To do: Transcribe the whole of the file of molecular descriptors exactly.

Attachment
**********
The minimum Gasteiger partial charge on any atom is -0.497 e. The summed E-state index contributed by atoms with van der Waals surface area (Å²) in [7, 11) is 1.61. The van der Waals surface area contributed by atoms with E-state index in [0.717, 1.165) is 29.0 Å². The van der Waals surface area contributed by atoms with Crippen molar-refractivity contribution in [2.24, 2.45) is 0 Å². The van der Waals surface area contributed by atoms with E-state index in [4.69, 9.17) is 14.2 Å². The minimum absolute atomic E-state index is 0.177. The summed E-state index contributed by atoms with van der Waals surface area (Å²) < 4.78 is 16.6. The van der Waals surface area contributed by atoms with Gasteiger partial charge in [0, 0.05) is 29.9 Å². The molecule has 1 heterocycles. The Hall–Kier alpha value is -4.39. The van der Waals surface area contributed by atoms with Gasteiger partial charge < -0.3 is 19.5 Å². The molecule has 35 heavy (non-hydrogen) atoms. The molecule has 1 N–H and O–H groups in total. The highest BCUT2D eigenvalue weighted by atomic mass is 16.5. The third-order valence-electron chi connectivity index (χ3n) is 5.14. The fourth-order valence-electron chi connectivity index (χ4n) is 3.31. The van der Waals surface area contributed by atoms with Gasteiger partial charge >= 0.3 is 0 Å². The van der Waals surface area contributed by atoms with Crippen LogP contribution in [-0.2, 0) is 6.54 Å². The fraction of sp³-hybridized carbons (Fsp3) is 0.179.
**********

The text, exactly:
The minimum Gasteiger partial charge on any atom is -0.497 e. The summed E-state index contributed by atoms with van der Waals surface area (Å²) in [7, 11) is 1.61. The van der Waals surface area contributed by atoms with E-state index in [0.717, 1.165) is 29.0 Å². The van der Waals surface area contributed by atoms with Crippen molar-refractivity contribution in [2.24, 2.45) is 0 Å². The van der Waals surface area contributed by atoms with E-state index in [4.69, 9.17) is 14.2 Å². The minimum absolute atomic E-state index is 0.177. The summed E-state index contributed by atoms with van der Waals surface area (Å²) < 4.78 is 16.6. The van der Waals surface area contributed by atoms with Gasteiger partial charge in [0, 0.05) is 29.9 Å². The molecule has 1 heterocycles. The Hall–Kier alpha value is -4.39. The van der Waals surface area contributed by atoms with Gasteiger partial charge < -0.3 is 19.5 Å². The molecule has 35 heavy (non-hydrogen) atoms. The molecule has 1 N–H and O–H groups in total. The highest BCUT2D eigenvalue weighted by atomic mass is 16.5. The third-order valence-electron chi connectivity index (χ3n) is 5.14. The fourth-order valence-electron chi connectivity index (χ4n) is 3.31. The van der Waals surface area contributed by atoms with Gasteiger partial charge >= 0.3 is 0 Å². The van der Waals surface area contributed by atoms with Crippen LogP contribution in [-0.2, 0) is 6.54 Å². The fraction of sp³-hybridized carbons (Fsp3) is 0.179.